Rediff Logo News Banner Ads Find/Feedback/Site Index
January 2, 1998


Should CPI-M 'lend' Jyoti Basu as the next PM?

The Kerala state conference of the Communist Party of India-Marxist, which began on Friday in Palakkad, is expected to discuss several crucial issues that will have bearing on national politics.

The suggestion about the party sharing power at the Centre in the event of a United Front government, lending the service of senior leader Jyoti Basu as prime minister, and post-poll adjustments with the Congress will be the focus of the deliberations.

The conference, which is being held after a gap of three years, is also expected to probe the mind of the delegates on expanding the Left Democratic Front coalition in the state.

Although CPI-M patriarch E M S Namboodiripad has ruled out the possibility of the party joining any government at the Centre, his colleagues are not prepared to close the chapter. A considerable section of the state committee members feel the party should reconsider this stand. Some of the members even say it should make its stand known before the election in view of the Bharatiya Janata Party's propaganda. This section also holds that the CPI-M should not have any reservation about drafting Basu as the prime minister in case it joins the government.

Namboodiripad, despite his strong objections to these, is no more in a position to influence the deliberations (ill-health has restricted the veteran's movements and he has skipped most of the district conferences), while his rival V S Achutanandan has consolidated his position in the state unit.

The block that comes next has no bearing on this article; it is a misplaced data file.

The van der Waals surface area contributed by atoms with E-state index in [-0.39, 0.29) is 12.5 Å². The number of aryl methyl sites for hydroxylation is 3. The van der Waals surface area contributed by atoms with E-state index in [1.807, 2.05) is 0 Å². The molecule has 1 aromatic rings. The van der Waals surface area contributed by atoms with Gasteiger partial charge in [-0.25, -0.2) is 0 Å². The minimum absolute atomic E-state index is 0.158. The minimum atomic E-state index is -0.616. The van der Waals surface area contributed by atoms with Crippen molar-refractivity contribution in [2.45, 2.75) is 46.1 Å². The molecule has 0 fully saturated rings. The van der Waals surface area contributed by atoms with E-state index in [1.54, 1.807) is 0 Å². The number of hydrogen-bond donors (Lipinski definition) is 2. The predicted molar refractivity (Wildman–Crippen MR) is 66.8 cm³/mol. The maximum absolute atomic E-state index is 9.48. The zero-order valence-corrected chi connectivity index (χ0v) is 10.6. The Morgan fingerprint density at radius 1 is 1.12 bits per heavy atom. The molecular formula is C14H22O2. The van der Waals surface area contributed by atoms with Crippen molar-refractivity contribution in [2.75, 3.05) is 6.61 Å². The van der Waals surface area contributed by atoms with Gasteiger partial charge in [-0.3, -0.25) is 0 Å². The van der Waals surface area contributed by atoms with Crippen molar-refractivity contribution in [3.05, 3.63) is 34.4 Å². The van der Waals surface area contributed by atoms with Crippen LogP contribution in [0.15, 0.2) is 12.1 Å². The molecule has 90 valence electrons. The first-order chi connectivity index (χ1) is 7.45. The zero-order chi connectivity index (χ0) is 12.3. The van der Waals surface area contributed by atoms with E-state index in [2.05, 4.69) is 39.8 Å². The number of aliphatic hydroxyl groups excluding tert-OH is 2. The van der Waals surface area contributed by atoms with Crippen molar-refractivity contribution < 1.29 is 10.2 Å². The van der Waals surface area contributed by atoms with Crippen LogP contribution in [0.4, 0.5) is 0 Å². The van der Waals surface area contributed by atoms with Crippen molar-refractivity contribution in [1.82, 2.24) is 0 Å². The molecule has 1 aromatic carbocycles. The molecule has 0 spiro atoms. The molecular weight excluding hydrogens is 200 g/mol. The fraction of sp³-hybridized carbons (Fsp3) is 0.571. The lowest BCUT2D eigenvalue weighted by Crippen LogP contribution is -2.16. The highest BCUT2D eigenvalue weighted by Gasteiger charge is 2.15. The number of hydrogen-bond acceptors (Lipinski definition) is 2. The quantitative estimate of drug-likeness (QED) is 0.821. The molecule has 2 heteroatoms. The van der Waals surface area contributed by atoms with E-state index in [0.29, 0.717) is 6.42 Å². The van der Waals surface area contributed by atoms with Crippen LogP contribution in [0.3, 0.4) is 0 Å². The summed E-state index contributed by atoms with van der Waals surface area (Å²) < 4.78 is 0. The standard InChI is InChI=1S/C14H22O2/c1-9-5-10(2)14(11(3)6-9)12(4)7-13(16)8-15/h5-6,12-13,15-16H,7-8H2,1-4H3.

Another noteworthy change is the CPI-M's softened stand towards the Congress -- obviously, it has percolated down from the Centre. Observers hold the BJP to a large extent responsible for this. Senior leaders like E K Nayanar, who had treated the Congress as the number one enemy, is now ready to climb down. Although Achutanandan has been conspicuous by his silence on the issue, his supporters are not averse to the idea. However, they are totally against any truck with communal parties.

Achutanandan's main rival, the Centre for Indian Trade Unions, too, appears to find Congress a proposition worth considering. (Now, they are "ready to consider the matter afresh in the light of BJP's attempts to find allies"). Senior leaders of the group fear that if the LDF continued to adopt an untouchable attitude to political parties representing the minorities, they (the minorities) would join either the United Democratic Front or the BJP camp.

While the BJP has already started negotiations with parties like the Kerala Congress-Mani and Indian Union Muslim League, the Indian National League (an IUML breakaway faction) is keen to enter the LDF fold. Though Namboodiripad wants the IUML and INL with the LDF, Achutanandan is against deviating from the political line the party had adopted in 1987. His recent utterances have indicated that he will oppose any proposal for electoral or other understanding with the Muslim League and the INL at the state conference.

The INL, which had supported the LDF at the last election, has already declared it will not continue its support without a reciprocal response. The CITU is of the opinion that the party should reconsider its position in the light of the CPI-M's failure to make headway among the minorities. However, considering the equations in the party, the proposal is not likely to get through.

Achutanandan has made it clear that he would insist on an election to the state committee if all his nominees are not accommodated. (Earlier, local level discussions held for a consensus panel had failed.) The last conference held at Kollam had witnessed parallel panels being set up by the Achutanandan faction, forcing an election.

Tell us what you think of this report